Cerebral angiography involves the antegrade injection of contrast media through a catheter into the vasculature to visualize the region of interest under X-ray imaging. Depending on the injection and blood flow parameters, the bolus of contrast can propagate in the upstream direction and proximal to the catheter tip, at which point contrast is said to have refluxed. In this in vitro study, we investigate the relationship of fundamental hemodynamic variables to this phenomenon. Contrast injections were carried out under steady and pulsatile flow using various vessel diameters, catheter sizes, working fluid flow rates, and injection rates. The distance from the catheter tip to the proximal edge of the contrast bolus, called reflux length, was measured on the angiograms; the relation of this reflux length to different hemodynamic parameters was evaluated. Results show that contrast reflux occurs when the pressure distal to the catheter tip increases to be greater than the pressure proximal to the catheter tip. The ratio of this pressure difference to the baseline flow rate, called reflux resistance here, was linearly correlated to the normalized reflux length (reflux length/vessel diameter). Further, the ratio of blood flow to contrast fluid momentums, called the Craya–Curtet number, was correlated to the normalized reflux length via a sigmoid function. A sigmoid function was also found to be representative of the relationship between the ratio of the Reynolds numbers of blood flow to contrast and the normalized reflux length. As described by previous reports, catheter based contrast injections cause substantial increases in local flow and pressure. Contrast reflux should generally be avoided during standard antegrade angiography. Our study shows two specific correlations between contrast reflux length and baseline and intra-injection parameters that have not been published previously. Further studies need to be conducted to fully characterize the phenomena and to extract reliable indicators of clinical utility. Parameters relevant to cerebral angiography are studied here, but the essential principles are applicable to all angiographic procedures involving antegrade catheter injections.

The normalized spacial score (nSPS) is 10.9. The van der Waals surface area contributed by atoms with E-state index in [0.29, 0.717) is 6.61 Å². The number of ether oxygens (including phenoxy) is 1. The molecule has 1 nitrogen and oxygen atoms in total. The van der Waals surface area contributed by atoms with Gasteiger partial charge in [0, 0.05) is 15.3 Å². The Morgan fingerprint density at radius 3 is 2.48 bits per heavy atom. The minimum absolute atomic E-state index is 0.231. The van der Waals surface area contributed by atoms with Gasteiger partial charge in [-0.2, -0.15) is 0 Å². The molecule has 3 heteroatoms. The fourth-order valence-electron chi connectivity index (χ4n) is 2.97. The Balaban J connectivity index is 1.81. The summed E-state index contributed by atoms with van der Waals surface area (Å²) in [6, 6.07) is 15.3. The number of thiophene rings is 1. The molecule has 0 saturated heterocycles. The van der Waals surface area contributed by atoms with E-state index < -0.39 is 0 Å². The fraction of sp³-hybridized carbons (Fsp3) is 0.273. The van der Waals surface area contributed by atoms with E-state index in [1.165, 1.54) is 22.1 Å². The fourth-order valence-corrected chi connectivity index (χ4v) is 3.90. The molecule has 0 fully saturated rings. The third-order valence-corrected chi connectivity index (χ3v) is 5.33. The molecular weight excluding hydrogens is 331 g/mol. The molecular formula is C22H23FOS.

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Conflict of interest
Author BK is partly employed by Vascular Simulations LLC. All other authors have stock ownership in Vascular Simulations LLC.
No human or animal studies were carried out by the authors for this article.
Associate Editor David Elad and Ajit P. Yoganathan oversaw the review of this article.
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Kovarovic, B., Woo, H.H., Fiorella, D. et al. Pressure and Flow Rate Changes During Contrast Injections in Cerebral Angiography: Correlation to Reflux Length. Cardiovasc Eng Tech 9, 226–239 (2018) doi:10.1007/s13239-018-0344-3
- Reflux length
- Efflux length
- Craya–Curtet number
- Pressure gradient
- Reflux resistance
- Logistic function